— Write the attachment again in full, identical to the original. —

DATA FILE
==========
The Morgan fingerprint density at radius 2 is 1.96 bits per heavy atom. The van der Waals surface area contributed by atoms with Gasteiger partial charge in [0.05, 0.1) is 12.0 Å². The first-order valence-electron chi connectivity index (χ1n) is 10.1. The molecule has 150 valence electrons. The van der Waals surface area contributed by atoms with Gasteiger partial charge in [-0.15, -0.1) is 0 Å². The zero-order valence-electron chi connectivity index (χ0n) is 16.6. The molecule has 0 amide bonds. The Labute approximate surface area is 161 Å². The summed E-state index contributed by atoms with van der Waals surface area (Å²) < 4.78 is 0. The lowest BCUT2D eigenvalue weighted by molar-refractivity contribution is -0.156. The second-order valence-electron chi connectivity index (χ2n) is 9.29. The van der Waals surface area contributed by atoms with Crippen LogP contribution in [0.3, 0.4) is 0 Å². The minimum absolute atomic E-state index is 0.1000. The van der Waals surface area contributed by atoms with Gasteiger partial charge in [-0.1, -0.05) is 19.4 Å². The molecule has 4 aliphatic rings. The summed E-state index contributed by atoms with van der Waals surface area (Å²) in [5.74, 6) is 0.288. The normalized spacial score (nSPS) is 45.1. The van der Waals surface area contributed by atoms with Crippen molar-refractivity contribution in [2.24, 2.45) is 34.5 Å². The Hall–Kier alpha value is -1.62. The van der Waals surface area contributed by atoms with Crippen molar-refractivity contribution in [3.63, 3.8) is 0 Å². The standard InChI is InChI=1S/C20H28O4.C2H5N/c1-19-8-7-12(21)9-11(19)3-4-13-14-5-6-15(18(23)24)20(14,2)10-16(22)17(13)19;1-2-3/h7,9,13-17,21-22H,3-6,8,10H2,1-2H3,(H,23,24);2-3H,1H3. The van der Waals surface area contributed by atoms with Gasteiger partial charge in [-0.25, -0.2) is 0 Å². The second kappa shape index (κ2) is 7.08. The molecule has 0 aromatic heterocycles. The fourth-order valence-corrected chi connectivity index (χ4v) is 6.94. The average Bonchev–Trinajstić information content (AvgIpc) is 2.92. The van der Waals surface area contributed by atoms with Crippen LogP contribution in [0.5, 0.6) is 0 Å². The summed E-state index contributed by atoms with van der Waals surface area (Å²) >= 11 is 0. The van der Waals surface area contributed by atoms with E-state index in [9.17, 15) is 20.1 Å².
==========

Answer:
The Morgan fingerprint density at radius 2 is 1.96 bits per heavy atom. The van der Waals surface area contributed by atoms with Gasteiger partial charge in [0.05, 0.1) is 12.0 Å². The first-order valence-electron chi connectivity index (χ1n) is 10.1. The molecule has 150 valence electrons. The van der Waals surface area contributed by atoms with Gasteiger partial charge in [-0.15, -0.1) is 0 Å². The zero-order valence-electron chi connectivity index (χ0n) is 16.6. The molecule has 0 amide bonds. The Labute approximate surface area is 161 Å². The summed E-state index contributed by atoms with van der Waals surface area (Å²) < 4.78 is 0. The lowest BCUT2D eigenvalue weighted by molar-refractivity contribution is -0.156. The second-order valence-electron chi connectivity index (χ2n) is 9.29. The van der Waals surface area contributed by atoms with Crippen LogP contribution in [0.3, 0.4) is 0 Å². The minimum absolute atomic E-state index is 0.1000. The van der Waals surface area contributed by atoms with Gasteiger partial charge in [-0.1, -0.05) is 19.4 Å². The molecule has 4 aliphatic rings. The summed E-state index contributed by atoms with van der Waals surface area (Å²) in [5.74, 6) is 0.288. The normalized spacial score (nSPS) is 45.1. The van der Waals surface area contributed by atoms with Crippen molar-refractivity contribution in [2.24, 2.45) is 34.5 Å². The Hall–Kier alpha value is -1.62. The van der Waals surface area contributed by atoms with Crippen molar-refractivity contribution in [3.63, 3.8) is 0 Å². The standard InChI is InChI=1S/C20H28O4.C2H5N/c1-19-8-7-12(21)9-11(19)3-4-13-14-5-6-15(18(23)24)20(14,2)10-16(22)17(13)19;1-2-3/h7,9,13-17,21-22H,3-6,8,10H2,1-2H3,(H,23,24);2-3H,1H3. The van der Waals surface area contributed by atoms with Gasteiger partial charge in [-0.25, -0.2) is 0 Å². The second kappa shape index (κ2) is 7.08. The molecule has 0 aromatic heterocycles. The fourth-order valence-corrected chi connectivity index (χ4v) is 6.94. The average Bonchev–Trinajstić information content (AvgIpc) is 2.92. The van der Waals surface area contributed by atoms with Crippen LogP contribution in [0.5, 0.6) is 0 Å². The summed E-state index contributed by atoms with van der Waals surface area (Å²) >= 11 is 0. The van der Waals surface area contributed by atoms with E-state index in [9.17, 15) is 20.1 Å².